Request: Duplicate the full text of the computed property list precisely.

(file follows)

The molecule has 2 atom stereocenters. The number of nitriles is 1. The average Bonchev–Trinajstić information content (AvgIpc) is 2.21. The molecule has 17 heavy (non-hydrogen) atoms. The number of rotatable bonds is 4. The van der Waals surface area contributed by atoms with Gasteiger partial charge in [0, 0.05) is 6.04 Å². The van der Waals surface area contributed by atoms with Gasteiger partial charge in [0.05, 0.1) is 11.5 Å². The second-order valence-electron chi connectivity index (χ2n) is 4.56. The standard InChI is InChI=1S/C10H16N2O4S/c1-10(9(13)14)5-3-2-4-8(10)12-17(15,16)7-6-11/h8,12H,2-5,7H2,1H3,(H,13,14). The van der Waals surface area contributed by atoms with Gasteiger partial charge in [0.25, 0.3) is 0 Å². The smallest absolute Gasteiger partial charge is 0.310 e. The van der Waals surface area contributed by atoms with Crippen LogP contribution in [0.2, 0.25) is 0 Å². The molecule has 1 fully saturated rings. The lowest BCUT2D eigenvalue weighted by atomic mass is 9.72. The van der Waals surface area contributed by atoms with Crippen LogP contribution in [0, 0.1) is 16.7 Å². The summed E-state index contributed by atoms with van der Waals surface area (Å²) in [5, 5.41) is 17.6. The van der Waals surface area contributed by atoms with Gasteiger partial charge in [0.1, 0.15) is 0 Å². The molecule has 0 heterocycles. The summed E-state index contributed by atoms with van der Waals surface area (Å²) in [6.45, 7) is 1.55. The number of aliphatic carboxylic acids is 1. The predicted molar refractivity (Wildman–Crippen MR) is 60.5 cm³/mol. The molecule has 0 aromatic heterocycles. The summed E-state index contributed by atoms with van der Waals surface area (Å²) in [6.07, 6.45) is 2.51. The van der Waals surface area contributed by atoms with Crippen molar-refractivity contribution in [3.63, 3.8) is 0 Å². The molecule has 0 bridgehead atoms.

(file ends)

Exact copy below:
The molecule has 2 atom stereocenters. The number of nitriles is 1. The average Bonchev–Trinajstić information content (AvgIpc) is 2.21. The molecule has 17 heavy (non-hydrogen) atoms. The number of rotatable bonds is 4. The van der Waals surface area contributed by atoms with Gasteiger partial charge in [0, 0.05) is 6.04 Å². The van der Waals surface area contributed by atoms with Gasteiger partial charge in [0.05, 0.1) is 11.5 Å². The second-order valence-electron chi connectivity index (χ2n) is 4.56. The standard InChI is InChI=1S/C10H16N2O4S/c1-10(9(13)14)5-3-2-4-8(10)12-17(15,16)7-6-11/h8,12H,2-5,7H2,1H3,(H,13,14). The van der Waals surface area contributed by atoms with Gasteiger partial charge in [0.25, 0.3) is 0 Å². The smallest absolute Gasteiger partial charge is 0.310 e. The van der Waals surface area contributed by atoms with Crippen LogP contribution in [0.2, 0.25) is 0 Å². The molecule has 1 fully saturated rings. The lowest BCUT2D eigenvalue weighted by atomic mass is 9.72. The van der Waals surface area contributed by atoms with Crippen LogP contribution in [0, 0.1) is 16.7 Å². The summed E-state index contributed by atoms with van der Waals surface area (Å²) in [5, 5.41) is 17.6. The van der Waals surface area contributed by atoms with Gasteiger partial charge in [0.1, 0.15) is 0 Å². The molecule has 0 heterocycles. The summed E-state index contributed by atoms with van der Waals surface area (Å²) in [6.45, 7) is 1.55. The number of aliphatic carboxylic acids is 1. The predicted molar refractivity (Wildman–Crippen MR) is 60.5 cm³/mol. The molecule has 0 aromatic heterocycles. The summed E-state index contributed by atoms with van der Waals surface area (Å²) in [6.07, 6.45) is 2.51. The van der Waals surface area contributed by atoms with Crippen molar-refractivity contribution in [3.63, 3.8) is 0 Å². The molecule has 0 bridgehead atoms.